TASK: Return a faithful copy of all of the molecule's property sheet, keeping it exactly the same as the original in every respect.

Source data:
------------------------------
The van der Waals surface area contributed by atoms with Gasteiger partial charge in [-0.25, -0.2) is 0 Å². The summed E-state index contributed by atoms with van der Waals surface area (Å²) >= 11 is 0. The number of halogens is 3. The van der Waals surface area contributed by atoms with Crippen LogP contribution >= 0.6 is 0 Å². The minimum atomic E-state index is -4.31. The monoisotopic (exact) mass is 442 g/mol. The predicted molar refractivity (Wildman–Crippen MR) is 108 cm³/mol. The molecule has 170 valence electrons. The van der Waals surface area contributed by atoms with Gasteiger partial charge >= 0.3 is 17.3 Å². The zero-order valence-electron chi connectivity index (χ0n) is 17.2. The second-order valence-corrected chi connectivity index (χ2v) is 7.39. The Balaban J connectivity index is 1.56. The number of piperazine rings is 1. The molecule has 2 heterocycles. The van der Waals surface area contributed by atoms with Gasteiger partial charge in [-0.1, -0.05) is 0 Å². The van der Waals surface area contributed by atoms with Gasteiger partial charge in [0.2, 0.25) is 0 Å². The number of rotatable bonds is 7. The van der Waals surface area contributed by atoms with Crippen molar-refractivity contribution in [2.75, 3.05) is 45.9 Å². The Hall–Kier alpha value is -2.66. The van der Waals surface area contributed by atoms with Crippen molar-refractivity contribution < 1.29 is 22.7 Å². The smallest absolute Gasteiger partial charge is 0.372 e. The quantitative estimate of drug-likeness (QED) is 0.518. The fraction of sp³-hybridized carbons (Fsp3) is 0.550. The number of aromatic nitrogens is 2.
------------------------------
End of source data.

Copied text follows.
The van der Waals surface area contributed by atoms with Gasteiger partial charge in [-0.25, -0.2) is 0 Å². The summed E-state index contributed by atoms with van der Waals surface area (Å²) >= 11 is 0. The number of halogens is 3. The van der Waals surface area contributed by atoms with Crippen LogP contribution >= 0.6 is 0 Å². The minimum atomic E-state index is -4.31. The monoisotopic (exact) mass is 442 g/mol. The predicted molar refractivity (Wildman–Crippen MR) is 108 cm³/mol. The molecule has 170 valence electrons. The van der Waals surface area contributed by atoms with Gasteiger partial charge >= 0.3 is 17.3 Å². The zero-order valence-electron chi connectivity index (χ0n) is 17.2. The second-order valence-corrected chi connectivity index (χ2v) is 7.39. The Balaban J connectivity index is 1.56. The number of piperazine rings is 1. The molecule has 2 heterocycles. The van der Waals surface area contributed by atoms with Gasteiger partial charge in [-0.1, -0.05) is 0 Å². The van der Waals surface area contributed by atoms with Gasteiger partial charge in [0.2, 0.25) is 0 Å². The number of rotatable bonds is 7. The van der Waals surface area contributed by atoms with Crippen molar-refractivity contribution in [2.75, 3.05) is 45.9 Å². The Hall–Kier alpha value is -2.66. The van der Waals surface area contributed by atoms with Crippen molar-refractivity contribution < 1.29 is 22.7 Å². The smallest absolute Gasteiger partial charge is 0.372 e. The quantitative estimate of drug-likeness (QED) is 0.518. The fraction of sp³-hybridized carbons (Fsp3) is 0.550. The number of aromatic nitrogens is 2.